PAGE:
SANDOUPING, China — Amid the din of celebratory riverboat whistles, exploding firecrackers, patriotic anthems and the husky roar of trucks laden with massive boulders, China on Saturday took a major step toward realizing a 70-year-old dream, blocking the main channel of the mighty Yangtze River to permit final construction of the world's biggest hydroelectric dam.
When the 600-foot-high Three Gorges Dam is completed in 2009 at an estimated cost of $29 billion, it will produce eight times as much electricity as Egypt's Aswan Dam and will be five times wider than America's Hoover Dam.
But the Three Gorges Dam--named for the spectacular series of three limestone-rimmed canyons that will be largely submerged by the dam's reservoir--will also displace at least 1.2 million people and, critics contend, pose massive environmental and safety problems for one of the world's most densely populated regions.
In the latest of six petitions he has sent to the Chinese leadership, prominent hydrologist Huang Wanli, 86, a professor emeritus at Qinghua University who worked on many of the country's major hydroelectric projects, warned that the dam will cause massive death and destruction in upstream areas of Sichuan province.
"All Sichuan people are against building this reservoir," Huang said in an interview with the Hong Kong-based South China Morning Post. "It will kill 500,000 people in the areas upstream, not in the reservoir area."
Huang said the deaths will be caused by flooding produced when tributaries of the upper Yangtze, clogged with 100 million tons of cobblestones and sand that would previously have been flushed away by the swift-moving water, back up and swamp the densely populated area around the city of Chongqing.
Government engineers counter that the dam will solve the problem of flooding on the lower Yangtze, provide much-needed electric power to the river basin--home to 40% of the country's industries--and allow oceangoing ships to travel deep into central Sichuan province, making Chongqing a seaport. They contend that environmental concerns have been thoroughly studied and debated.
No other waterworks project in history has forced the resettlement of so many people. When the 600-square-mile reservoir reaches its full capacity, it will submerge 13 cities as well as 1,392 towns and villages.
So far, only 92,000 people, mostly volunteers from low-lying areas, have been resettled. Many complain that they have not been able to find jobs in their new locations and that the government has not made good on its promise of financial support.
"The relocated people share the feeling that they cannot adapt to their new environments," said Jiang Xuiqing, 34, an orange farmer who moved last year from his former home in the threatened Three Gorges reservoir area to another village in Hubei province below the dam site. So far, Jiang said, he has not been able to find full-time work. His wife's attempt to produce a green bean crop failed when she bought the wrong type of seed. The couple said they spent more than $2,000 of their own money to build a new home.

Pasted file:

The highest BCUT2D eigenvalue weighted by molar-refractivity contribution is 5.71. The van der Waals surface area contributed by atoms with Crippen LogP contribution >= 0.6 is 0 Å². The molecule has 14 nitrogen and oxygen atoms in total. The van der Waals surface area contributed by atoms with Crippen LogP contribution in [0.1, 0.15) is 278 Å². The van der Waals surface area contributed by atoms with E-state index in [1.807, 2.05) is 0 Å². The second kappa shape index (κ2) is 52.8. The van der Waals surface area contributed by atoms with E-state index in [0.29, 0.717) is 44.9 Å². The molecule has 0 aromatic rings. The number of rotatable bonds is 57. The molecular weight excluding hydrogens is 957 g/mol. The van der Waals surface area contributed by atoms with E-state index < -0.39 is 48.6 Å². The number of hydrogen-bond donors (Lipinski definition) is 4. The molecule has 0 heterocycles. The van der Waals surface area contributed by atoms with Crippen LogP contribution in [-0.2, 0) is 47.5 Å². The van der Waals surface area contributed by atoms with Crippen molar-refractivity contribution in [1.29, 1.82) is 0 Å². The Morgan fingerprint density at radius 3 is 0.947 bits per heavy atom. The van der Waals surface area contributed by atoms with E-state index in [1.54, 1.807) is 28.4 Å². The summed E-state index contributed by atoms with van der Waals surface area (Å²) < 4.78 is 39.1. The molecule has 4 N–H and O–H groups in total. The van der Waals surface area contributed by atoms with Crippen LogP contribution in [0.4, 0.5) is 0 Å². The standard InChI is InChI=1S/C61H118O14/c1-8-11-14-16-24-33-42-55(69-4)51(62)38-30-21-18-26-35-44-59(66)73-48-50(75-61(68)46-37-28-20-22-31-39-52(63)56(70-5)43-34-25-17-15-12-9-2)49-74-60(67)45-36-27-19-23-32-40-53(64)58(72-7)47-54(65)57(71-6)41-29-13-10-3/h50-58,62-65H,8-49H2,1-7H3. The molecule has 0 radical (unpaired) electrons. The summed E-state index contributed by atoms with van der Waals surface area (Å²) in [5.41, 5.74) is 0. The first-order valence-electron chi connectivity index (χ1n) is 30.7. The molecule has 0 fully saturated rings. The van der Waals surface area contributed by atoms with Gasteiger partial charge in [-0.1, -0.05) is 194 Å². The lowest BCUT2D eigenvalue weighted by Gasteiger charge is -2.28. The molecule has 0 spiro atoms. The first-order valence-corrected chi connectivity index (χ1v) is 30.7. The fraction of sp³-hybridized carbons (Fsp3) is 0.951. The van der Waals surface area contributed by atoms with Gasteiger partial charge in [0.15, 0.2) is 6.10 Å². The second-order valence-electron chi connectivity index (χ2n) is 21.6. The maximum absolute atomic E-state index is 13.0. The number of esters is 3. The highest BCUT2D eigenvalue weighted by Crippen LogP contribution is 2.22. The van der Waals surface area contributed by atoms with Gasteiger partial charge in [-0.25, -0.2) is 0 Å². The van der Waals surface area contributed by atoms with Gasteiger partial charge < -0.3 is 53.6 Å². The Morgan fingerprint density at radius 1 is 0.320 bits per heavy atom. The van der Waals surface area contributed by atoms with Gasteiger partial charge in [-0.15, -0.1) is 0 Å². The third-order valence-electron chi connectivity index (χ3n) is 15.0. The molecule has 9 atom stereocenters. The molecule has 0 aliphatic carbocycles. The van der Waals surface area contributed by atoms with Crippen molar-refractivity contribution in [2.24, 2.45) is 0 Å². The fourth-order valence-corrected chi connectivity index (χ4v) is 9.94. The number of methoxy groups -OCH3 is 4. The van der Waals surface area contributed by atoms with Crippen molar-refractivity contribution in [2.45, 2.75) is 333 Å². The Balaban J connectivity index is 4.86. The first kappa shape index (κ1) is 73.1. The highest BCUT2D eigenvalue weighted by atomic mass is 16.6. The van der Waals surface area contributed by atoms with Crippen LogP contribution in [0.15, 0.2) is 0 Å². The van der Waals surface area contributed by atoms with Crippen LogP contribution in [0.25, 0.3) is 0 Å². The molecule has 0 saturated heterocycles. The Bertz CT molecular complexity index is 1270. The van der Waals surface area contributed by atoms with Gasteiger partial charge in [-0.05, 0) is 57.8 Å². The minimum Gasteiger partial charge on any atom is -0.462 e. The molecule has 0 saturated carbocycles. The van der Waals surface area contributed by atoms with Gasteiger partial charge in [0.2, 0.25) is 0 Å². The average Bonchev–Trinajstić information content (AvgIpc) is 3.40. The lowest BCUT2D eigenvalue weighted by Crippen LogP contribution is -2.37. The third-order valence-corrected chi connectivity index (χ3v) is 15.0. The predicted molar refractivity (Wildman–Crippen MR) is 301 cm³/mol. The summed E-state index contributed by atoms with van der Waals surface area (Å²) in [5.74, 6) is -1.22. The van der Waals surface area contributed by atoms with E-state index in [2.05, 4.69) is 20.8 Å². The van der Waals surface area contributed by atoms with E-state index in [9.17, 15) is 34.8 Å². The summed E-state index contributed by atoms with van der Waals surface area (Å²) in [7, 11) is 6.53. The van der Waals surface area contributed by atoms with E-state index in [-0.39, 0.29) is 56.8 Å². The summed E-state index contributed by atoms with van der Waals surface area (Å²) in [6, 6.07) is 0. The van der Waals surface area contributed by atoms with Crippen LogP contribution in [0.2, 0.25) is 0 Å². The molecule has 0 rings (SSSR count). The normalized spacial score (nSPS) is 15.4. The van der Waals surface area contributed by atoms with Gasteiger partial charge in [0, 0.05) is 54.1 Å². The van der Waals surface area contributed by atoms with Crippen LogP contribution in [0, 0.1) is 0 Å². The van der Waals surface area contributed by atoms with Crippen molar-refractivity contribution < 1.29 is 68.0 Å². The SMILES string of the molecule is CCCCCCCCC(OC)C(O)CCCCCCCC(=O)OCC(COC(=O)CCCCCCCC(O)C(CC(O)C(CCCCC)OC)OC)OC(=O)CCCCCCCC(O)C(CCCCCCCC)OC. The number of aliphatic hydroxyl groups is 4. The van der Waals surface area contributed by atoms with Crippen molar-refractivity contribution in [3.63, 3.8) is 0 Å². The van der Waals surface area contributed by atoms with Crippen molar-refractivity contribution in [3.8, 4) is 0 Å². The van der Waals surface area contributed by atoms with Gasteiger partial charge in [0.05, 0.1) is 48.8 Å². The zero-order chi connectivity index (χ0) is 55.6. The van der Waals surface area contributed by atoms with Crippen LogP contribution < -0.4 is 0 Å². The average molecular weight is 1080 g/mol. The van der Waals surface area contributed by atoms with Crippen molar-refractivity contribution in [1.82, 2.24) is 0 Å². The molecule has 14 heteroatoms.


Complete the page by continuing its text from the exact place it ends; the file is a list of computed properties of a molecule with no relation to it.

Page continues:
Qu Jiayun, 37, said that before the dam project, she lived with her family on a tiny island that was in the center of the dam site. After construction began in 1994, she was relocated to a new home in the hills above project.
"I used to make pretty good money selling fruit to the tourists who came to see the Three Gorges," said Qu, a cheerful woman who was trying to sell a single pomelo to construction workers and onlookers at the site. "Now I have no money, and I can't even get a job."
Chinese President Jiang Zemin, speaking here Saturday after U.S.-made dump trucks and bulldozers filled in the last gap in the temporary dam spanning the main channel, acknowledged both the resettlement and environmental problems faced by the project.
"Successful resettlement of the people affected by the Three Gorges project is key to its eventual success," Jiang said. "The arduous and meticulous work involves the interests of millions of people."
But the main theme sounded by the Chinese leader, fresh from what is viewed here as a triumphant state visit to the United States, was one of pride and nationalism. In the decades since it was first proposed by the late Nationalist leader Sun Yat-sen in consultation with American engineers, building a major dam in the Three Gorges area has become a powerful symbol of resurgent national might.
Although faced with substantial opposition by international environmental groups and the reluctance of foreign government banks to participate in funding for the controversial dam because of environmental concerns, China's Communist leadership has stubbornly and successfully bulldozed ahead with the project.
Construction on the dam began in December 1994 when workers dug a diversion canal on the southern bank of the river that will handle river flow and ship traffic until the dam is completed.